Eight Rules for Progressive Realpolitik

I have a few things I need to do, and I think I am writing this post in order to procrastinate. Still, I thought it would be interesting to actually list the pragmatic rules that I feel progressive must follow in order to build a progressive governing coalition.
  • 1. The Democratic Party is the primary vessel of the progressive coalition. It is impossible to enact real change without an electoral apparatus within your movement. In a two-party system, it is thus necessary to adopt one of the two parties as the electoral vessel of your coalition.

  • 2. Within the coalition, intra-party democracy must always be adhered to. All party nominees must be determined by an elective primary open to all registered members of the party in the relevant district. The winner of the primary must always be supported by all members of the party apparatus, and all rank and file members should vote for the nominee (especially those who voted in the primary).

  • 3. Party elections should be fair and open to all members of the party, and no one should ever be forced or muscled off of a ballot for a party office or nomination for public office.

  • 4. There are no litmus tests to join the coalition. No one has to read or sign off on any document stating support for a particular policy. If someone wants to join, registering as a Democrat should be the only requirement.

  • 5. Under no circumstances should any member of the party apparatus support any member of any opposing coalition, (in other words, any other political party).

  • 6. Outside of issues relating to corruption, Democrats must never criticize each other in the same manner that Republicans criticize Democrats.

  • 7. No Democrat should ever publicly call any Democrat unelectable, or publicly rank candidates based on perceived electability.

  • 8. Don't expect the party to change on it's own. Be prepared and willing to change it yourself.
It is not easy to follow all of these rules, but I firmly believe that the more of us who adhere to these rules, the better off the Democratic Party and the progressive movement will be. Following these rules would prevent apathy, create accepted mechanisms to handle intra-party disputes, not require anyone to defend corruption, give all members forums to defend their principles, and go a long way toward preventing individual members from undermining the coalition.

I try to follow all of these rules. I see them as my eight pragmatic laws of progressive Realpolitk. I do not try and follow them for their own sake, or out of some sort of high-minded idealism. Rather, I firmly and honestly believe that the more progressive stray from these rules, the less likely they are to enact the sort of progressive change they desire. If you ask me, every time a progressive violates one of these rules, s/he undermines his or her own desire for progressive change.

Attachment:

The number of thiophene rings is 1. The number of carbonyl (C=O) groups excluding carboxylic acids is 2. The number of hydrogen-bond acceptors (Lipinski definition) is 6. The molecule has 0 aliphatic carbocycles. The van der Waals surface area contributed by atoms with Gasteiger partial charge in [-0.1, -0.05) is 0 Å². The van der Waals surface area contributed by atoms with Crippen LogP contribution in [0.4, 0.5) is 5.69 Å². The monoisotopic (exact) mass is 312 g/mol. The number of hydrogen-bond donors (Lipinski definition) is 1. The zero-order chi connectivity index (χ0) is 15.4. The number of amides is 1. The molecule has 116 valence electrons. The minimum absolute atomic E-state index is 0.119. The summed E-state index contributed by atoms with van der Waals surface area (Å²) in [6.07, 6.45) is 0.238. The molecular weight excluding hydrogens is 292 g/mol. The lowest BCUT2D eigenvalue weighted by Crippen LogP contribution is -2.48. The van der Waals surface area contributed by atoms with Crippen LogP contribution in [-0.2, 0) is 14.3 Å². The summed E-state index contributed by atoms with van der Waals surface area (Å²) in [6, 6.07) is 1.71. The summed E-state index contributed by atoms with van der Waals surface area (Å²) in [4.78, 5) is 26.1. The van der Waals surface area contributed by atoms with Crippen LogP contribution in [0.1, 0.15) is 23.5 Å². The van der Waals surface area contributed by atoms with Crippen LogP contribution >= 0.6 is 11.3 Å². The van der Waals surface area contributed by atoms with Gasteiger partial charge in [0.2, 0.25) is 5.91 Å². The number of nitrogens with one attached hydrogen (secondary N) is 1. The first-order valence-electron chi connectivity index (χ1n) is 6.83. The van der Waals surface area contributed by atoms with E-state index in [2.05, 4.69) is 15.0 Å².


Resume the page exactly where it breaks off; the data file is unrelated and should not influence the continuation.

I did not arrive at these rules overnight, or all at once. Further, I used to violate quite a few of them myself on a regular basis. However, I just grew tired of not achieving anything, and of the country continuing to slide to the right while the left-center refused to work together. I think these rules solve that problem. At this point, few things drive me more nuts than watching any Democrat, whether s/he is in the leadership, the activist working class, or the rank and file violate these rules. Virtually all of my most vehement writing against individual Democrats takes place when I see a particularly egregious violation of these rules take place. This goes for Ellen Tauscher trashing the left just as much as it goes for Pennsylvania progressives who refuse to vote for Bob Casey after working for a different Democrat in the primary. If you want to know a way to get on my bad side, suggest a course of action that openly violates these rules.

I am very interested in knowing what you guys think of these rules, and in hearing some of your own laws of progressive action, whether they can be considered Realpolitik or not. Now, I have to return to work.

Tags: Democrats, progressive movement (all tags)

Comments

101 Comments

Re: Eight Rules for Progressive Realpolitik

NICE!  Well written.

Another caveat is that those primaries can be hard fought, and we need to battle for years to get what we want.  It's not gonna happen in one election.

by nathan 2006-11-28 02:46PM | 0 recs
Re: Eight Rules for Progressive Realpolitik

sound like a good plan to me

by gobears 2006-11-28 03:01PM | 0 recs
Re: Eight Rules for Progressive Realpolitik